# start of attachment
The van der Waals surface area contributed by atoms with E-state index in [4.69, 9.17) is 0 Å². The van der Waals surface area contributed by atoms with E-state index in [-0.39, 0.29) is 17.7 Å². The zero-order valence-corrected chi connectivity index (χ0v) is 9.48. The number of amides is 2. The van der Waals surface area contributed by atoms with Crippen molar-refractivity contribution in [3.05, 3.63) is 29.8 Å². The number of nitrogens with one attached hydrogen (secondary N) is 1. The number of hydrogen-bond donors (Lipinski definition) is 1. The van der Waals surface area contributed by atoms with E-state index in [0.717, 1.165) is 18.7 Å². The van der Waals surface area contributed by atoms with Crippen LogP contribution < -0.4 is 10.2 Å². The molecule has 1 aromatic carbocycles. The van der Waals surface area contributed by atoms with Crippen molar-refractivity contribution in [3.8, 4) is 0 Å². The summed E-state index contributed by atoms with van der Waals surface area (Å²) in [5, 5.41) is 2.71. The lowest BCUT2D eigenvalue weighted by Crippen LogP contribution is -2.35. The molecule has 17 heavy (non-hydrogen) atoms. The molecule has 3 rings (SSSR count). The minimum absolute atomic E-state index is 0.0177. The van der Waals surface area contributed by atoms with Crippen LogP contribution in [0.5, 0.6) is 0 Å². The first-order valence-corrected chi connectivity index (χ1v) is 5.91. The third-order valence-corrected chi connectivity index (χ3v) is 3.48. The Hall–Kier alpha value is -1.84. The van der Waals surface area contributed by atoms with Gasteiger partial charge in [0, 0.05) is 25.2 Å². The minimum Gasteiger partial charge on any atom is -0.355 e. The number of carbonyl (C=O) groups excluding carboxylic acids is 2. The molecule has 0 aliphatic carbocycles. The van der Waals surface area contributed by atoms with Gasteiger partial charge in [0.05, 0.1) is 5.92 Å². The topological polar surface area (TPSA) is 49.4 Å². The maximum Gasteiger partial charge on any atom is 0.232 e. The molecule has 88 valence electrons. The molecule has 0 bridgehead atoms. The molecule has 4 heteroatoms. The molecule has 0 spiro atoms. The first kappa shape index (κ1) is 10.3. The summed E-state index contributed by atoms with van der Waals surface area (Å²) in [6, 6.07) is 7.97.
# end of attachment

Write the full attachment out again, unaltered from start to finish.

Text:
The van der Waals surface area contributed by atoms with E-state index in [4.69, 9.17) is 0 Å². The van der Waals surface area contributed by atoms with E-state index in [-0.39, 0.29) is 17.7 Å². The zero-order valence-corrected chi connectivity index (χ0v) is 9.48. The number of amides is 2. The van der Waals surface area contributed by atoms with Crippen molar-refractivity contribution in [3.05, 3.63) is 29.8 Å². The number of nitrogens with one attached hydrogen (secondary N) is 1. The number of hydrogen-bond donors (Lipinski definition) is 1. The van der Waals surface area contributed by atoms with E-state index in [0.717, 1.165) is 18.7 Å². The van der Waals surface area contributed by atoms with Crippen LogP contribution < -0.4 is 10.2 Å². The molecule has 1 aromatic carbocycles. The van der Waals surface area contributed by atoms with Crippen molar-refractivity contribution in [3.8, 4) is 0 Å². The summed E-state index contributed by atoms with van der Waals surface area (Å²) in [5, 5.41) is 2.71. The lowest BCUT2D eigenvalue weighted by Crippen LogP contribution is -2.35. The molecule has 17 heavy (non-hydrogen) atoms. The molecule has 3 rings (SSSR count). The minimum absolute atomic E-state index is 0.0177. The van der Waals surface area contributed by atoms with Crippen LogP contribution in [0.5, 0.6) is 0 Å². The first-order valence-corrected chi connectivity index (χ1v) is 5.91. The third-order valence-corrected chi connectivity index (χ3v) is 3.48. The Hall–Kier alpha value is -1.84. The van der Waals surface area contributed by atoms with Gasteiger partial charge in [0, 0.05) is 25.2 Å². The minimum Gasteiger partial charge on any atom is -0.355 e. The number of carbonyl (C=O) groups excluding carboxylic acids is 2. The molecule has 0 aliphatic carbocycles. The van der Waals surface area contributed by atoms with Gasteiger partial charge in [0.05, 0.1) is 5.92 Å². The topological polar surface area (TPSA) is 49.4 Å². The maximum Gasteiger partial charge on any atom is 0.232 e. The molecule has 88 valence electrons. The molecule has 0 bridgehead atoms. The molecule has 4 heteroatoms. The molecule has 0 spiro atoms. The first kappa shape index (κ1) is 10.3. The summed E-state index contributed by atoms with van der Waals surface area (Å²) in [6, 6.07) is 7.97.